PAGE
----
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Germany’s Coming Downgrade

TILBURG – On December 5, the Dutch celebrate Sinterklaas, a traditional winter holiday that people celebrate by preparing surprises for each other. But this year’s celebration was marred by a surprise that no one wanted: just days before, the credit-rating agency Standard & Poor’s stripped the Netherlands of its coveted triple-A status.

The Dutch government reacted to the downgrade much as France did when it lost its triple-A rating almost two years ago. There is no need for alarm, French officials insisted, because the other two big rating agencies, Moody’s and Fitch, maintained their highest ratings on French sovereign debt. But, earlier this year, France lost its triple-A rating at both Moody’s and Fitch, and S&P downgraded its debt yet again.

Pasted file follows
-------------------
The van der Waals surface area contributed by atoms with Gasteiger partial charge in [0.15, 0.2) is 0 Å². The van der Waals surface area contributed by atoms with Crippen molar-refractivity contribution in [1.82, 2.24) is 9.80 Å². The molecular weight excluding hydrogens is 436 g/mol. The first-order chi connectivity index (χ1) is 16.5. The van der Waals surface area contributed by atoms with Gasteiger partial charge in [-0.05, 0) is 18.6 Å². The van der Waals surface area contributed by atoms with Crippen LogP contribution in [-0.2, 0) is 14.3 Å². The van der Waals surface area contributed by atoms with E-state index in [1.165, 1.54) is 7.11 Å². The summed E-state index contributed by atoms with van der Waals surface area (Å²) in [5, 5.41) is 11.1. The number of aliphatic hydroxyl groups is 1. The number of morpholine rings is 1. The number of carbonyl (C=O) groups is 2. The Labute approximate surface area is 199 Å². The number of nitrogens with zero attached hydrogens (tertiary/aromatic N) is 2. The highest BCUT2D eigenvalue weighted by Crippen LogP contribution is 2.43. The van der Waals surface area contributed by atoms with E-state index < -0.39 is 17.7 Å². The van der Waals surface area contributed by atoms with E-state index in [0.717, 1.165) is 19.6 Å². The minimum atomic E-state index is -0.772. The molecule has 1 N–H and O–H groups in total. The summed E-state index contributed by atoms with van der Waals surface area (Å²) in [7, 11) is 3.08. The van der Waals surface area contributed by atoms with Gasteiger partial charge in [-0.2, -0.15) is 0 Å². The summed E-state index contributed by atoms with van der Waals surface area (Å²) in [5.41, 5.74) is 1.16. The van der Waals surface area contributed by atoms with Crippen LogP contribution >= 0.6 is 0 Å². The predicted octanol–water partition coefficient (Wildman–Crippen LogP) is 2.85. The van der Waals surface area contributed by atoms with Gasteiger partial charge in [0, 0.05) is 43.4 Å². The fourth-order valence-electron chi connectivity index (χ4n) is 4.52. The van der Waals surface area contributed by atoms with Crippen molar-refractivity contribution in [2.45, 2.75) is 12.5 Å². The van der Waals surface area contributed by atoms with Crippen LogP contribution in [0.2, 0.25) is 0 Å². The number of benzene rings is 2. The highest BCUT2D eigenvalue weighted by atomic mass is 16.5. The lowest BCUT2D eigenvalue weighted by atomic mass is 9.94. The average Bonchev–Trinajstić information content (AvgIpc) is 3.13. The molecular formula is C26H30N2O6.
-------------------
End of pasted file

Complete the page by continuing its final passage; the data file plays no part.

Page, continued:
Indeed, the Netherlands has plenty of reason to worry – especially given that it is ostensibly doing everything right. When France was downgraded, its public debt exceeded 90% of GDP, and the government had made clear that it would not risk short-term economic growth by addressing its budget deficit. The Netherlands, by contrast, has a relatively low public debt/GDP ratio of 74%, which it is committed to reducing further.

This should raise serious concerns for the currency union’s most important economy – Germany – which, along with Finland, is now one of the only eurozone countries that retains a triple-A rating with S&P. (Luxembourg also enjoys a top credit rating, but its large financial sector makes it a unique case.)